Che was everywhere on May Day. The mainstream media showed us something akin to a 4th of July picnic by Okies from Muskogee. Bloggers didn’t let them get away with it. They pulled a quick end-run around the mainstream media juggernaut and showed us what was really going on. Thus we saw the Mexican tricolor flapping everywhere. Thus we saw Ernesto “Che” Guevara scowling from countless banners, t-shirts and placards. He appeared as the movement’s spiritual leader.
Fine, let’s survey his record regarding minorities, anti-government demonstrators and labor rights. First off, Che didn’t think much of Mexicans. Perhaps our Senatorial magnificoes who voted for amnesty last week should stifle all the pious gurgling about “hard-working migrants seeking to better their lives” blah..blah and simply quote Che himself while referring to the nationality mostly waving those Che placards and banners as: “a band of illiterate Indians.”
In 1956 while residing in Mexico and training with the Castro brothers for their “invasion” of Cuba, Che Guevara sneered at his hosts in those exact words. So recalls one of his military trainers, the Cuban, Miguel Sanchez. Wonder if “Chicano activists” know this? Probably not. They were too busy waving Che banners at the marches.
Che also delighted in belittling blacks. “The black is indolent and a dreamer; spending his meager wage on frivolity or drink; the European has a tradition of work and saving,” that’s Che himself in his celebrated Motorcycle Diaries. Can’t imagine how Robert Redford omitted this from his charming movie.
Sanchez recalls how Che constantly tormented the black Cuban rebel, Juan Almedia. “Almedia would get furious!” says Sanchez. “So finally I told him: look Juan, if Che keeps calling you “el negrito,” turn around and call him “El Chancho” (“The Pig”; among the bourgeois debauchments most disdained by Ernesto Guevara were baths.) Sanchez reveals all this in the fascinating documentary “Che; Anatomia de un Mito.”
Wonder if Jesse Jackson knows this? Probably not. He was too busy bellowing “VIVA CHE!” while in Havana in 1984.
Never lacking in a sadistic sense of humor, a few years back Castro appointed Juan “el negrito” Almedia as the head of Cuba’s “Commission to Perpetuate the Memory of Commander Ernesto ‘Che’ Guevara.” This commission offers dedicated assistance to all visiting and “scholarly” Che Biographers. Yet somehow, none of the resulting Che biographies seem to perpetuate any memory of Che’s insults to Juan Almeida.
In his diaries Che also referred to Bolivian villagers as “animalitos” (little animals). Wonder if Evo Morales has read them? Probably not. He’s been too busy ribbon-cutting Che monuments in every Bolivian village.
Funnier still, the last immigrant march involved Che-shirt wearing migrants playing hookie from work. Fine, let’s look at their idol’s view on the matter. When Che became Cuba’s Minister of Industries in 1961 (and promptly wrecked Cuba’s Industries), among the most serious “crimes against revolutionary morals” was “laziness.” “In a collectivist society, where man works for society,” Che explained in Cuba’s official newspaper Revolucion, “loafing must be considered a crime, just like robbery! Our struggle against loafers, absenteeism and parasitism has reached tremendous proportions!”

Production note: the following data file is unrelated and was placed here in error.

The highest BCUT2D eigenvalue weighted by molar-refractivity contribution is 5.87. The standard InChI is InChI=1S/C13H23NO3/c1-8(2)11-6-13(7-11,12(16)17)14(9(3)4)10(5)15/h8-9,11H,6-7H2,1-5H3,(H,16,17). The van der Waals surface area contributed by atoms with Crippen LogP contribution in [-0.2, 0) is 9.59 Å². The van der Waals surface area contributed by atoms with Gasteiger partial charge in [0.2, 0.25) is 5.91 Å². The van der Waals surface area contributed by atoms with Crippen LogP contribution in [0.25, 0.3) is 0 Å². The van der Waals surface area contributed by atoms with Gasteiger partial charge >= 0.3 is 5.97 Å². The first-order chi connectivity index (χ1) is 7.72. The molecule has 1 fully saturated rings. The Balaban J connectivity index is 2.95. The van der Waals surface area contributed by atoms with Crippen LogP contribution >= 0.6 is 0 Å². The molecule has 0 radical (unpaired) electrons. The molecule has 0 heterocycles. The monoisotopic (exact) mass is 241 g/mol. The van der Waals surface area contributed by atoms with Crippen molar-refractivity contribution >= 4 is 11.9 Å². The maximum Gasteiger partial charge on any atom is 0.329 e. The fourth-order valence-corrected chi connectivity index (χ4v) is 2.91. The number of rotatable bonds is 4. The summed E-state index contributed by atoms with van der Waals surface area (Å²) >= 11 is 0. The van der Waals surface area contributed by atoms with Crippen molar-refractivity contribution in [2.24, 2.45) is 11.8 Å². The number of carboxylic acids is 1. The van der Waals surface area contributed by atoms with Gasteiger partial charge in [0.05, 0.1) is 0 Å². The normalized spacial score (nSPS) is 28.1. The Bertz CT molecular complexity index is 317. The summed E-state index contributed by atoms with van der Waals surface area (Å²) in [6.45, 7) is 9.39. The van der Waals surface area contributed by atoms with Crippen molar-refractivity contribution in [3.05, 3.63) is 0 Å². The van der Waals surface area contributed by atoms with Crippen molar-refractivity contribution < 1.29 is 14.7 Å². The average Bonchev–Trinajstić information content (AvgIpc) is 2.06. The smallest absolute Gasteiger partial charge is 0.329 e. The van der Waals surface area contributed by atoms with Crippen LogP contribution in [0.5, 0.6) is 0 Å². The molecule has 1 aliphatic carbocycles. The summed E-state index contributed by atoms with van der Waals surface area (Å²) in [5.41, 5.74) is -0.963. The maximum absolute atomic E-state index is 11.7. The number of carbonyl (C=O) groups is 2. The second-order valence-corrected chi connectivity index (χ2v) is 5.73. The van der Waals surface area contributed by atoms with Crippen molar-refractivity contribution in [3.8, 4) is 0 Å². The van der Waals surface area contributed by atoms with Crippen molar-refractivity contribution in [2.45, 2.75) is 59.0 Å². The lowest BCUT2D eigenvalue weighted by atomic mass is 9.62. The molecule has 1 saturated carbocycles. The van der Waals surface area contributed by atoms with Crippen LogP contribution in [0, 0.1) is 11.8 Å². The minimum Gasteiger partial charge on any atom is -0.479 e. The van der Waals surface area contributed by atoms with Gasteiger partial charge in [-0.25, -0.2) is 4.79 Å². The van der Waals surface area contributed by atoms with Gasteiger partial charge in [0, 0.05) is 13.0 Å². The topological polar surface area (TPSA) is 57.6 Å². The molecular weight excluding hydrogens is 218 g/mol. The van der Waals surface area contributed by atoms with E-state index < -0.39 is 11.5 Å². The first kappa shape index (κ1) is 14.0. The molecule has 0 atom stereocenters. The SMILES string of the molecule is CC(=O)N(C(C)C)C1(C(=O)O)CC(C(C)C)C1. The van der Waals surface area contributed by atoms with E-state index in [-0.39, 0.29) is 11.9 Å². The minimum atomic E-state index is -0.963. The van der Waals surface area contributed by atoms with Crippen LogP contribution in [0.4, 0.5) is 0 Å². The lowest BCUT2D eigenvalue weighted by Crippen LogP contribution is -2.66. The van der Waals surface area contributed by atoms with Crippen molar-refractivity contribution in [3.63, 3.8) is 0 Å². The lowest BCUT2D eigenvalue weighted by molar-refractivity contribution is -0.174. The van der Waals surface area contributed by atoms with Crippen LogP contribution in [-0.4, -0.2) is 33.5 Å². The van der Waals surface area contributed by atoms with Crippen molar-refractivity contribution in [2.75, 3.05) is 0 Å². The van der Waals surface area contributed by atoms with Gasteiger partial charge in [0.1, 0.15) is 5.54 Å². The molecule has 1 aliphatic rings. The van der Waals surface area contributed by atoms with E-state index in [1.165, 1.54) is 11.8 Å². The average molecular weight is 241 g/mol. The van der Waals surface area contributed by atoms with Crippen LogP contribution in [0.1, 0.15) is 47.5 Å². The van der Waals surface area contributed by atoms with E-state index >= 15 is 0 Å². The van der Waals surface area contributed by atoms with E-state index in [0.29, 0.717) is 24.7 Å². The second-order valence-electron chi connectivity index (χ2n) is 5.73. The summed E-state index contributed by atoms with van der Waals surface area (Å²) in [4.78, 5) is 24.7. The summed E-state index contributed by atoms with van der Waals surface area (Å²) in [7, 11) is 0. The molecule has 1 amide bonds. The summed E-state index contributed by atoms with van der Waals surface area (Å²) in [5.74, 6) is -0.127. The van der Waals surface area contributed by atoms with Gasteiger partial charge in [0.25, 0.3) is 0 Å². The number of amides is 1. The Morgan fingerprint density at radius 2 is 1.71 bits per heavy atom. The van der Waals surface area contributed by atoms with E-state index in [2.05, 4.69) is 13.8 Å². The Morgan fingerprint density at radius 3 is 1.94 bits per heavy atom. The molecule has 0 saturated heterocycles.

As evidenced by the tens of thousands crammed into Cuba’s prison camps at the time. Che himself christened the first and most notorious of them at Guanacahibes, Cuba’s version of Siberia, but featuring broiling heat rather than cold. These camps were crammed to suffocation when Che discovered that — hold on to your Che-shirts Carlos Santana and Johnny Depp! Hold on to your Che beret Madonna! — people prefer working for wages rather than for free!
“Che is not only an intellectual — but the most complete human being of our time!” hailed a smitten Jean Paul Sartre in 1961. Yet Che’s towering intellect was completely confounded by this astounding revelation. Alas, his “new man” was going to take a little doing. The result was hundreds of thousands of Cubans crammed into concentration camps and an economy formerly stronger than half of Europe’s nations, crumpled into a smoldering ash heap.
Wonder if AFL-CIO “activists” know this? Probably not. They were too busy erecting Che billboards during May Day.
The Soviets ended up pumping the equivalent of eight Marshall Plans into Cuba. And Cuba was not a war-ravaged continent of 300 million in 1960. It was a nation of 6.5 million who’s citizens formerly earned more than Taiwan’s, Japan’s and Spain’s. The Soviet’s largesse resulted in Cuba’s living standard repelling Haitians even 40 years later. This defies — not just the laws of economics — but the laws of physics. The results of LBJ’s “War On Poverty” seem spectacular in comparison. Maybe Jack Nicholson’s right? Maybe Castro’s some kind of “genius” after all?
In the mid 1930’s Stalin issued a decree “against individuals who refuse to participate in collective effort and leading an antisocial and parasitic life.” (I.e., people who resist slavery.) Siberia’s GULAG was soon flooded with victims. Che must have taken note. He emulated the procedure perfectly and the barbed wire, machine gun towers and guard dogs at Guanacahibibes took care of the resulting flood of Cuban “individualists” and “antisocial miscreants,” as their criminal charges read.
“Individualism must disappear!” thundered this t-shirt idol of “do-your-own-thing” Bohemians in a 1961 speech in Havana. Interestingly, the cheeky Ernesto Guevara’s signature on his early correspondence read: “Stalin II”
Humberto Fontova [send him mail] is the author of Fidel; Hollywood’s Favorite Tyrant, described as “absolutely devastating. An enlightening read you’ll never forget.” By David Limbaugh. Congressman Lincoln Diaz-Balart says, “Humberto Fontova has done a great service to all those who wish to discover the truth about the only totalitarian dictatorship in the Western Hemisphere.”